Saturday, February 2, 2008

Food and Quilts

Hi Mary,
I went to a quilt show with my friend Anne. It was all 'art' quilts and the theme was the Mississippi River. Very interesting. Before we went we had lunch at an Asian Fusion restaurant.
It was yummy!
What I could taste of it anyway. They had the rice in three little hills. Sort of like they molded it in a little Chinese tea cup and turned it upside down. Then they put different sauces on each one. My favorite was the coconut one. I passed on the peanut sauce because peanuts taste icky to me. The other one was steamed shallots which was OK. I had chicken (you could have tofu instead) in a sweet and sour sauce. It wasn't the thick jelly-like sauce you get in most Chinese restaurants. It was light and tart and a little sweet and just a tiny bit hot. Not so it felt hot, but more like it dreamed of hotness. They had the sauce in a tiny bowl and you could put as much on as you wanted. I used it ALL up. It also had a nice lettuce salad with a very interesting dressing. I couldn't describe it but it was perfect. I would go there again. And it only cost $10.00.
I had never heard of this restaurant but it is only about 8 blocks away from my parents. It is called Rice Paper. Cute name.
Ah the joys of the city.
The quilt show was fun too. It was in an old building up North on the Mississippi. It is now on the historical register. It used to be a bar and a post office and a family house. It has all sorts of additions going out every which way. There are two stairways up to the second story and you have to go around in funny ways to see it all. Some of the rooms on the upper level are higher than other rooms too.
It is on a hill over looking the river. Unfortunately now there is a 4 lane highway between the river and the house but it must have been a wonderful site when it was Indian Territory still.
The quilt show was all the kinds of quilts that my friend Karen gets so annoyed with at the Fargo Show. Lots of machine quilting, lots of beading and tulle and embroidery and painting on fabric. I should have taken my camera. It was just the right size show. About 25 quilts. Enough to be interesting but not so many you got bored.
It is nice here today. Warmer and no wind. I will take it.


Mary Drew said...

What was the name of the show? Can you see any quilts like that online? I'm curious about what kind of quilts drive your friend crazy. Is she a "quilt purist" or a "quilt isolationist" or something like that? No avant-garde quilting allowed? Is that not "real" quilting, and why not? Is there a political correctness faction in quilting? Hmmmmmmmm.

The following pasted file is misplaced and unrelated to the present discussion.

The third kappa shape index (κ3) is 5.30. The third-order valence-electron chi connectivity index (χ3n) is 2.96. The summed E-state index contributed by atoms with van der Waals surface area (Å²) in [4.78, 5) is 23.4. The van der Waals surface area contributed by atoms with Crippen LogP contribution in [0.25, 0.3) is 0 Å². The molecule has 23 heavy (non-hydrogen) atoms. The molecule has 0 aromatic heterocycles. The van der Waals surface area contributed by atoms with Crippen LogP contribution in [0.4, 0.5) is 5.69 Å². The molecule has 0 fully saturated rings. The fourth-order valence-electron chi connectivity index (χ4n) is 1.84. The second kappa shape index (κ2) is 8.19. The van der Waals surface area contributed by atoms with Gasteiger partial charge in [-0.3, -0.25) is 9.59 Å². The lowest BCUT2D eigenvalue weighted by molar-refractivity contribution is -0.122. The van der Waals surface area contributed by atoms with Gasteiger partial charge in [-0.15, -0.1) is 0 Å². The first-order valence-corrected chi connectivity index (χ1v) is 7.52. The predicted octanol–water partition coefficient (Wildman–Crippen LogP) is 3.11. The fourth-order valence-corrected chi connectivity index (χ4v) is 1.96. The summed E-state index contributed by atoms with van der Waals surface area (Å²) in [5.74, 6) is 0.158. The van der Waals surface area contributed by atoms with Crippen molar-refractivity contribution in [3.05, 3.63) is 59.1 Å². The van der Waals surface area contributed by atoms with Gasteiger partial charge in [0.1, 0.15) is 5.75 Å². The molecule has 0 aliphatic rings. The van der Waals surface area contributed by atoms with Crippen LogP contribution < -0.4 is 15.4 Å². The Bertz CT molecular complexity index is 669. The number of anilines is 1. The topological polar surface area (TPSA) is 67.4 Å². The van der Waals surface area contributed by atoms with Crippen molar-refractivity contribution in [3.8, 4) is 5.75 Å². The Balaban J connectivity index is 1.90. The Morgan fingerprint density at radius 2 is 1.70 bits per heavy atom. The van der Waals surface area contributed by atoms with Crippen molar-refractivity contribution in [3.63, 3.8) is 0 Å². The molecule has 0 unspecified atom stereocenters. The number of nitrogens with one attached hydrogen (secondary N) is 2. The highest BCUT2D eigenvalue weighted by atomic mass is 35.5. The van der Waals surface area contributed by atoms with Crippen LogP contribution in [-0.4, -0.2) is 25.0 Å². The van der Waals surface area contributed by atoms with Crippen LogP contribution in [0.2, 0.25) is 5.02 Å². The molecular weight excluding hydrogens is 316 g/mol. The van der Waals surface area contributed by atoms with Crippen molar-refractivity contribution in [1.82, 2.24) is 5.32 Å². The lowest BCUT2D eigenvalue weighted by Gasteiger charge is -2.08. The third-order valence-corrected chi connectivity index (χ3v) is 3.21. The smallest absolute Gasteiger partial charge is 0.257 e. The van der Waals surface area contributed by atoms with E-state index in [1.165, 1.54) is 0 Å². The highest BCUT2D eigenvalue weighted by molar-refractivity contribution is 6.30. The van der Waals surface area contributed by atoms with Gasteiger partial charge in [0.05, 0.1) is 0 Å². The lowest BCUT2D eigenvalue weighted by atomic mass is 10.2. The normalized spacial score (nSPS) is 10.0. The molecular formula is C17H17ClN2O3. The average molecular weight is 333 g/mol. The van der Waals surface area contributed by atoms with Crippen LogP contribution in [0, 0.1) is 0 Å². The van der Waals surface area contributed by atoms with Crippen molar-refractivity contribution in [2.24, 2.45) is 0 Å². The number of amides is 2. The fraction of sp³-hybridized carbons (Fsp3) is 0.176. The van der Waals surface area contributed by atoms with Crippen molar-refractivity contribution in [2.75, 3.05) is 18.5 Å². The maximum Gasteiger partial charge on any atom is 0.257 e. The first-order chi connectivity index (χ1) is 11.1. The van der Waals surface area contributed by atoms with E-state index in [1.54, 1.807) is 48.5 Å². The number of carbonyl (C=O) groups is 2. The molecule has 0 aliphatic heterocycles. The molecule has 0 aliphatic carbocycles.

Mary Drew said...

Maybe I can write a treatise on the social implications of quilting politics in rural as opposed to urban areas. And how this affects the children of thread-spool makers in a styrofoam factory in Italy. Or maybe I can shut up and do my homework.

Nancy Drew said...

I had to call my friend Anne and get the name of the place and the link. With picture. The quilt pictured is shown sideways. It was hung with the eagle flying on the left side and the clouds on the top and right sides.
It is one of the more representational works in the show. Many were quite abstract and none were done with a pattern, or blocks, all were designed by the quilter.
Karen always uses a pattern and gets her knickers in a twist when someone with marginal sewing ability wins a ribbon with an 'art quilt'. She claims not to be able to do or to judge 'art'. She couldn't figure out why something original would win out over something that is essentially a copy of someone else's work, if the copy has better quilt technique. After all it is a quilt show, right?
We have been discussing the idea and she is coming around to the idea of original work having a value that makes it better. Maybe, and if the quilter is a 'good' quilter.
However there was no judging and no boring 'block' quilts to compare with so she would have enjoyed the show though it would have challenged her.

Mary Drew said...

Thank you for following up with that. I feel like I understand a lot more. I like that quilt's point of view, from the sky above the birds.